A behavioral finance expert says the best investing apps have 2 things in common

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  • Before choosing an investing app, look to see whether the app you're interested in is listed as an adviser or a broker, and whether or not your app will offer education beyond trading advice. 
  • Advisers are required to act in their clients' best interests, while brokers are not necessarily required to do so. 
  • A good investing app will help you undertand things like how your investing profits will be taxed, and which account to use for your goals.
  • Start investing today with SoFi »

If you're considering starting to invest with an app, there's a lot to consider before signing up. Investing apps have grown in popularity over the past few years, but they're all quite different. 

Dan Egan is the director of behavioral finance and investing at Betterment, and has spent his career studying how people make financial decisions. He says there are two things people should be looking for in the best investment apps. 

Look for an app that's going to help you make smart decisions, not just allow you to trade

Egan says that a good investing app will help you see the bigger picture of investing. He says that a good app should go one step further than just allowing you to invest — it should show you how.

As an example, he compares investment accounts to a tool like a shovel. "I don't want somebody who's just selling me a shovel. I want somebody who's going to help me figure out how to use the shovel effectively for my area," he says.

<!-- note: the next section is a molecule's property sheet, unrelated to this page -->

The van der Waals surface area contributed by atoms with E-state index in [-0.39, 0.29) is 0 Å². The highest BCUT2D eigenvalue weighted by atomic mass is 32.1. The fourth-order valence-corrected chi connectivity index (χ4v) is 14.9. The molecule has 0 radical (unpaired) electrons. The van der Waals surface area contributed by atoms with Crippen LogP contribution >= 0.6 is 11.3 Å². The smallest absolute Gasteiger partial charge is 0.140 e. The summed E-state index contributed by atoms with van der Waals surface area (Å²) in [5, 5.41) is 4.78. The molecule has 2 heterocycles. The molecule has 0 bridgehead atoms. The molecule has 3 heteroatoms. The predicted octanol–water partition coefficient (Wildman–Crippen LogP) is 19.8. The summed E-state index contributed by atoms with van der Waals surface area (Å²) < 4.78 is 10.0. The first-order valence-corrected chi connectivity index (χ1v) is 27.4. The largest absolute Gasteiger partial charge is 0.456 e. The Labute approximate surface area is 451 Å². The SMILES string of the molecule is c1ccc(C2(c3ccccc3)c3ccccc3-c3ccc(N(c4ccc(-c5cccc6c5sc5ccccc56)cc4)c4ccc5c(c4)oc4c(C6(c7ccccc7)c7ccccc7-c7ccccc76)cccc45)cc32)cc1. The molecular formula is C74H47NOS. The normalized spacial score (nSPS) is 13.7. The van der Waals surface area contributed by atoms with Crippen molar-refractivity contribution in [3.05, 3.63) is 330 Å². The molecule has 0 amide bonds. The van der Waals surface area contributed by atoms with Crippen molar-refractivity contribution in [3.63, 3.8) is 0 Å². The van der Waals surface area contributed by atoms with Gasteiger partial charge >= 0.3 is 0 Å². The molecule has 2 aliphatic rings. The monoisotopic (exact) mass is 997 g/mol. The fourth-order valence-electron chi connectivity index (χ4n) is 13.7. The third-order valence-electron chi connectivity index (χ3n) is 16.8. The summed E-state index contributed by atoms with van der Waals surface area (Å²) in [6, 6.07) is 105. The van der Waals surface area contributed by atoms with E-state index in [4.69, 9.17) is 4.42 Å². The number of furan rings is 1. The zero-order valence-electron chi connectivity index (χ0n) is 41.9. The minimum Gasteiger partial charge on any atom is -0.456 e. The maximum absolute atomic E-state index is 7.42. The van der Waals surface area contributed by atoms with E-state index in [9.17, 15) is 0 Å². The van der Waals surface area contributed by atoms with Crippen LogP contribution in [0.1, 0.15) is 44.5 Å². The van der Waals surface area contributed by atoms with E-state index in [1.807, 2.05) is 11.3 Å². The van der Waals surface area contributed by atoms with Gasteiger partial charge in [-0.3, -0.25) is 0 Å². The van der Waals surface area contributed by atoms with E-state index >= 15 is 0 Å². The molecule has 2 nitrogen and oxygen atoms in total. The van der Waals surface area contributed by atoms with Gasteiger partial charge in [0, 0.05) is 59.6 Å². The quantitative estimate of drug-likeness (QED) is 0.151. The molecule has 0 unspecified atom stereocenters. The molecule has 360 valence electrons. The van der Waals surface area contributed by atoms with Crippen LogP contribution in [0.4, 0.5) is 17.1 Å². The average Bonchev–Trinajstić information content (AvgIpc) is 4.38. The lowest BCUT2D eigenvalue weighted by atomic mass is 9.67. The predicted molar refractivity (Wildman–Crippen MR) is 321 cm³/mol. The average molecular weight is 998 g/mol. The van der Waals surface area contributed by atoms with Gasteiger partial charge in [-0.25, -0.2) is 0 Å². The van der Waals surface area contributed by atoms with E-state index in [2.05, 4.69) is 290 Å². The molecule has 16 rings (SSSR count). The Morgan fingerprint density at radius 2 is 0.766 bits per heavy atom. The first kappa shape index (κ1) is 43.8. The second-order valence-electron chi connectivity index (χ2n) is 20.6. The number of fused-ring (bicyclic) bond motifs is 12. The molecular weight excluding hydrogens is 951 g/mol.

Investing can be complicated, and it's unlikely that you'll know all the right moves right away, especially if you're a beginner. Egan says that you should look for an app that can help you make smart choices on things beyond what to purchase.

"You want someone who gives advice, not just on stock picking, but on financial planning, taxes, and helps you understand which accounts to use," he says. 

Look for an app that is an adviser rather than a broker

While most investing apps work toward a similar goal, they don't all provide the same service. Some apps are regulated as advisers, while others are regulated as brokers — and there's a big difference between the two.

Advisers are required to help you make the best possible decisions and only take actions in your best interest, also known as fiduciary duty. Brokers generally aren't held to this. "Ideally, you want somebody who is regulated as an adviser," says Egan.

Generally, you can find out how the company or app you're considering is registered and regulated by the Securities and Exchange Commission, or SEC. One way is to search the SEC's online adviser public disclosure database, which shows how a company is regulated.

Choosing an investment company that's regulated as an adviser can help you be sure you're getting the most help possible in your investing process. Stash, Acorns, Ellevest, and Betterment are all examples of investing platforms that are registered as advisers. 

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